Democracy, Mencken says here every day, is “the art of running the circus from the monkey cage.” But that’s not the way most political scientists see it. The leading theoretical paradigm in the field portrays political behavior as reflecting “rational choice.”

We love books with titles like “The Reasoning Voter,” “Reasoning and Choice,” and “The Rational Public.” Much of our thinking about democratic ideals and democratic reform is likewise built upon the self-congratulatory Enlightenment view of human beings as fundamentally rational, inclined (at least under the right conditions) to weigh arguments on their merits and arrive at empirically and normatively sensible conclusions. It is a very comforting assumption, which goes a long way toward accounting for its popularity despite much uncongenial experience. Once in a while, though, someone flashes a fleeting light on what’s really going on inside the monkey cage, and the results can be pretty scary.

Milton Lodge and Charles Taber’s 2013 book, “The Rationalizing Voter,” provides some remarkable examples of the gulf between Enlightenment ideals and real political psychology. Among the most remarkable are two studies conducted by their student Cengiz Erisen, who set out to study the impact on political thinking of “irrelevant stimuli.” These modest experiments seem to me to go a long way toward undermining the way we like to think about democratic citizens.

In one experiment, 224 subjects read and responded to policy statements regarding illegal immigration and energy security. For example, they might be asked to respond to the statement: “The number of illegal immigrants coming to the United States will drastically increase in six years.” Independent coders rated each response as a positive or negative thought.

Not surprisingly, subjects’ responses to the policy prompts tended to reflect their preexisting views about each issue. For example, pro-immigration subjects offered 34% fewer negative thoughts and 38% more positive thoughts than those who opposed immigration. However, that difference was dwarfed by the difference between subjects with similar views exposed to different “irrelevant stimuli.” Erisen’s data indicate that subjects exposed to positive stimuli offered 42% fewer negative thoughts and 160% more positive thoughts about illegal immigration than those exposed to negative stimuli.

What were these powerful “irrelevant stimuli” outweighing the impact of subjects’ prior policy views? Before seeing each policy statement, each subject was subliminally exposed (for 39 milliseconds—well below the threshold of conscious awareness) to one of three images: a smiling cartoon face, a frowning cartoon face, or a neutral cartoon face. According to Lodge and Taber, “Fleeting images of cartoon smiley faces have a larger effect than prior immigration attitudes on the valence of thoughts in response to illegal immigration policy prompts.”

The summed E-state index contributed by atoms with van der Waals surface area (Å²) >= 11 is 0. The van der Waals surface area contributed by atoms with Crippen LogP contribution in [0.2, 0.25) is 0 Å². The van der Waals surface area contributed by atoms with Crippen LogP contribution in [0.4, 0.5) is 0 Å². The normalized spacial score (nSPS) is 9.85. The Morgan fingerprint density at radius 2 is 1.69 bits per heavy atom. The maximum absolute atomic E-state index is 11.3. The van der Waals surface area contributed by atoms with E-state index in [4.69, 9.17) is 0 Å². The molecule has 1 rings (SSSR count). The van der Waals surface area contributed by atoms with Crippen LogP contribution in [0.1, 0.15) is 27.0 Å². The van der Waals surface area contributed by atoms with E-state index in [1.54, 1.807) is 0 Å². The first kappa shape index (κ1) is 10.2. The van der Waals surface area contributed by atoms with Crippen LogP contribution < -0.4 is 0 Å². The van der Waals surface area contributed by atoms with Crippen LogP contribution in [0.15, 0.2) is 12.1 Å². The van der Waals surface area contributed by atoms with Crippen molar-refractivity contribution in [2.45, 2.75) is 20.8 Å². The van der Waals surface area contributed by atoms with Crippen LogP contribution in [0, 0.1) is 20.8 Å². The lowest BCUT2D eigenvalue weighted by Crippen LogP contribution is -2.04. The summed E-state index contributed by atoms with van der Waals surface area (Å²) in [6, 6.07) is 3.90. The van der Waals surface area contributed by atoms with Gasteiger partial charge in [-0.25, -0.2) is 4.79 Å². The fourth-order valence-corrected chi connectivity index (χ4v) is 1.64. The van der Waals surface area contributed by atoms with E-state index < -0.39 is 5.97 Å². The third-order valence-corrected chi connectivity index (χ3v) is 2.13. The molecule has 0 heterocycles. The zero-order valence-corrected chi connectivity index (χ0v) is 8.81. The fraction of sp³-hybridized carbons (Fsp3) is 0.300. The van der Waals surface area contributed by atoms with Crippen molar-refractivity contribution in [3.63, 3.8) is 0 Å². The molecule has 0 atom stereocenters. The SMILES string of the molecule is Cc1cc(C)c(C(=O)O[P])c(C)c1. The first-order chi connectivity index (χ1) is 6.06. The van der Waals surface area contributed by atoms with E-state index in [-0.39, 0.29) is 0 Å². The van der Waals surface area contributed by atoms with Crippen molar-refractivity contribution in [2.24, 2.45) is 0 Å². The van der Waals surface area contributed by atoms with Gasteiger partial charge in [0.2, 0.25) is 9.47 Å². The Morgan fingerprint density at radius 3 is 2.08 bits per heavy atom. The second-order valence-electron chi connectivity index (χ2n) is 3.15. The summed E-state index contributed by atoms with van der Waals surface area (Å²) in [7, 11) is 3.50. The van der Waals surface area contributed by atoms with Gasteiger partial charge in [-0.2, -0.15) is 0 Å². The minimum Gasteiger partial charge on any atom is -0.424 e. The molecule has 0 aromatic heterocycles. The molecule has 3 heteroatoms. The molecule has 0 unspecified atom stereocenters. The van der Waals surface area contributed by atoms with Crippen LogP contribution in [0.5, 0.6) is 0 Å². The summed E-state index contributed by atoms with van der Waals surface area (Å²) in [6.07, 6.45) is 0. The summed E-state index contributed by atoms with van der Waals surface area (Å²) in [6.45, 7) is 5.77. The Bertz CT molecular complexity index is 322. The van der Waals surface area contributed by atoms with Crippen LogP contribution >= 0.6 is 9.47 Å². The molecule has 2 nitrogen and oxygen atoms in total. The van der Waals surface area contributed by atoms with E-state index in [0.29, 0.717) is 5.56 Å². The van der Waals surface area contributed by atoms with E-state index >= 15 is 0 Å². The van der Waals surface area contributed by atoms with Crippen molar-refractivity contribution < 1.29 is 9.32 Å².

In a second experiment, 125 subjects read and responded to six policy statements regarding illegal immigration (three pro- and three anti-, presented in random order). Again, the subliminal cartoon faces substantially altered their assessments of the policy statements — and the resulting negative and positive thoughts produced substantial changes in policy attitudes measured up to 45 minutes after the original presentation of pro- and anti- statements. According to Lodge and Taber, “Negative thoughts about a policy, whether they come from intrinsic political attitudes or incidental affective primes, reduce support for that policy, while positive thoughts increase support.”

Optimists may feel reassured by the fact that real political debates do not turn on subliminal cartoon faces. But Lodge and Taber point out that Erisen’s experimental results “bring us a step closer to understanding such real world phenomena as place-of-voting and ballot order effects, candidate appearance and trait attributions, the impact of symbols or emotive music in campaign advertising, the shadow of race or gender on political action, and motivated bias in counterarguing uncomfortable arguments or evidence.”

More important than these practical considerations, in my view, are the implications of Erisen’s findings—and of Lodge and Taber’s many other examples of “unconscious thinking and its influence on political attitudes and behavior”—for our basic understanding of democratic citizens. What sort of political science, and what sort of democratic theory, would make sense in a world where citizens’ responses to political arguments are powerfully shaped by subliminal smiley faces? What seems to be called for is a radical departure from our comforting Enlightenment faith in human reason, and from its contemporary manifestation in rational choice theory. I don’t know what that will look like; but it will not be nearly as smiley as what we have now.